Coffee Drinkers Beware!

April 11, 2018

A California Superior Court Decision has the potential of upending the coffee market nationwide and may require coffee shops to include a label warning customers of potential risks for cancer. The suit began back in 2010 when the Council for Education and Research on Toxics (CERT) filed suit against 19 defendants including several coffee selling companies such as Starbucks, 7-eleven, BP America, Dunkin, and Costco, to name a few.

CERT claims that the defendants’ ready-to-drink coffee “failed to provide warnings to consumers that the coffee sold contained high levels of acrylamide, a toxic and carcinogenic chemical” violating Proposition 65 that enacted California’s Safe Drinking and Water Enforcement Act of 1986 codified in California Health Code section 25249.6. That section reads:

No person in the course of doing business shall knowingly and intentionally expose any individual to a chemical known to the state to cause cancer or reproductive toxicity without first giving clear and reasonable warning to such individual, except as provided in Section 25249.10.

CERT argues that under Proposition 65 acrylamide is known as a chemical to cause cancer since 1900 and that this chemical is produced in the process of coffee beans being roasted. They assert that defendants sell coffee that contains acrylamide. Section 25249.8 discusses the publication of the list of chemicals known to cause cancer or reproductive toxicity that fall under Proposition 65.

The defendants raised an “alternative significant risk level” defense which is an exception to Section 25249.10. Section 25701 outlines the procedure on determining the level of exposure of a chemical known to cause cancer “to be based on evidence and standards of comparable scientific validity to the evidence and standards from which the scientific basis for the listing of the chemical as known to the state to cause cancel.” In order to determine the level, a Quantitative Risk Assessment must be performed as described in Section 25703.

In its proposed decision, the court states that for the defendants to maintain their defense they would have to prove: 1) acrylamide was created by cooking or processing to make coffee safe or palatable, 2) show that public health justifies an alternative less strict risk level, and 3) present evidence as to what would be an appropriate alternative risk level. The court notes that the absence of intent to add acrylamide to the coffee is not a defense to liability under Proposition 65.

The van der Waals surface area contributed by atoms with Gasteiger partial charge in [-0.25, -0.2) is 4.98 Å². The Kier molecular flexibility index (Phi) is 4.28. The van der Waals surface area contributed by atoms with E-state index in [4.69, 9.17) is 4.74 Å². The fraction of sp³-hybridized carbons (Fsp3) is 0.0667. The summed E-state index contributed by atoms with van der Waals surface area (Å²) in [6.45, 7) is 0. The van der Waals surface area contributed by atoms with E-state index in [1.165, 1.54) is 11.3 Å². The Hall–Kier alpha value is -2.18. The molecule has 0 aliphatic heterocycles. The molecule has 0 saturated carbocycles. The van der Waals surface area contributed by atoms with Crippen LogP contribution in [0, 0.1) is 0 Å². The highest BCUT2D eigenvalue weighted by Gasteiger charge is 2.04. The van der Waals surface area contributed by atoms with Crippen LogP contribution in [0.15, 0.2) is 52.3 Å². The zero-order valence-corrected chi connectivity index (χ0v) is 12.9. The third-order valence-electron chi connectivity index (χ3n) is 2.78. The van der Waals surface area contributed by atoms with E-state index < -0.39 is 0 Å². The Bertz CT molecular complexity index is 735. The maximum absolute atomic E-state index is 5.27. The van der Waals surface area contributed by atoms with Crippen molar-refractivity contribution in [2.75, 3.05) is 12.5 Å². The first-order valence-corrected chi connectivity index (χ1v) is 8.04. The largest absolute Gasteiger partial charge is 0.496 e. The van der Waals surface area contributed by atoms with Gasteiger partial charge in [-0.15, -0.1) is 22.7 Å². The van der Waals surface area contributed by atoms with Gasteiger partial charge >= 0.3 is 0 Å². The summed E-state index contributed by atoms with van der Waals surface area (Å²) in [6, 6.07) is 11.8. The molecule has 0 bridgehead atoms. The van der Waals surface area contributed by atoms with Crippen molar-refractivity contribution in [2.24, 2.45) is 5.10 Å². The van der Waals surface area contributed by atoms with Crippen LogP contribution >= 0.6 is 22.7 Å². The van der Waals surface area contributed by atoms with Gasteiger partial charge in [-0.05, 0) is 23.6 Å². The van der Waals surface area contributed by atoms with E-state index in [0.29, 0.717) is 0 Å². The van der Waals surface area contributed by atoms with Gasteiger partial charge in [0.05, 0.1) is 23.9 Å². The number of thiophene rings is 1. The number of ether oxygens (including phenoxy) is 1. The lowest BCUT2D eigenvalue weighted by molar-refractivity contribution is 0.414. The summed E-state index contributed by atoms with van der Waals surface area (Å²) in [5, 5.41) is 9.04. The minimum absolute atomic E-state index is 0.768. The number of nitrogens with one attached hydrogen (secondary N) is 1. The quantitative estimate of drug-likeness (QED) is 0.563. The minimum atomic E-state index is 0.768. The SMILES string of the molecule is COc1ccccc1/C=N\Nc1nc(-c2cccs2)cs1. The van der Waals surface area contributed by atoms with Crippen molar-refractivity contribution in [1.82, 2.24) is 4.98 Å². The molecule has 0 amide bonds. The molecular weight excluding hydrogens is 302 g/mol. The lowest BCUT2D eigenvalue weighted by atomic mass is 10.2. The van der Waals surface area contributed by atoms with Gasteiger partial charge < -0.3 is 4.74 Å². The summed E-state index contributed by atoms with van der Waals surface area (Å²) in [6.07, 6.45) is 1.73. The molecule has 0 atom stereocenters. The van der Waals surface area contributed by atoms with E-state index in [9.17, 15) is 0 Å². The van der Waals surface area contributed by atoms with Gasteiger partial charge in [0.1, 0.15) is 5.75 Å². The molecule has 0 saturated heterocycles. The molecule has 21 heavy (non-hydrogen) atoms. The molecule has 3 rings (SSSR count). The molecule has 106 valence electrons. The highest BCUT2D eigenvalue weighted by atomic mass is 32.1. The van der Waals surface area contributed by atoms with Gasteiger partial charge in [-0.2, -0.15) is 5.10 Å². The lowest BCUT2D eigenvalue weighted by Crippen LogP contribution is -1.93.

A trial was held to prove the Quantitative Risk Assessment. The court found that the defendants failed to satisfy their burden of showing the exposure of acrylamide in their coffee would be exempted under the Alternative Significant Risk level exemption. By failing to satisfy the exemption the defendants are in violation of Proposition 65 and will have to comply with its warning labeling requirements under Section 25249.6.

California already has a legal history with acrylamide. In 2007, fast food restaurants were required to post warnings about their French fires and paid penalties and costs for their earlier non-compliance. In 2008, the State’s Attorney General settled a lawsuit with Heinz, Frito-Lay, Kettle Foods, and Lance Inc. for their acrylamide levels in potato chips and French Fries. The companies agreed to reduce the levels of the chemical.

California is a large consumer market, so if this proposed decision becomes final, it could potentially reverberate across the entire United States’ coffee market. This can affect ready-to-go coffees at supermarkets, gas stations, and coffee shops. Moreover, acrylamide can be found in certain potatoes, baked goods, food packaging, canned foods, and tobacco smoke and those are not always labeled. Alternatively, there have been studies that indicate the positive health effects of coffee as well. The Food and Drug Administration has not yet made a finding on the cancer implications of acrylamide and the agency is still researching the connections. The FDA page on acrylamide lists more information. Given the potential impact of such a decision on labeling requirements, the added costs, and possibility of other scientific research, this case is bound to be appealed.

The Docket is available here: BC435759.

Image Source: REUTERS/Daniel LeClair

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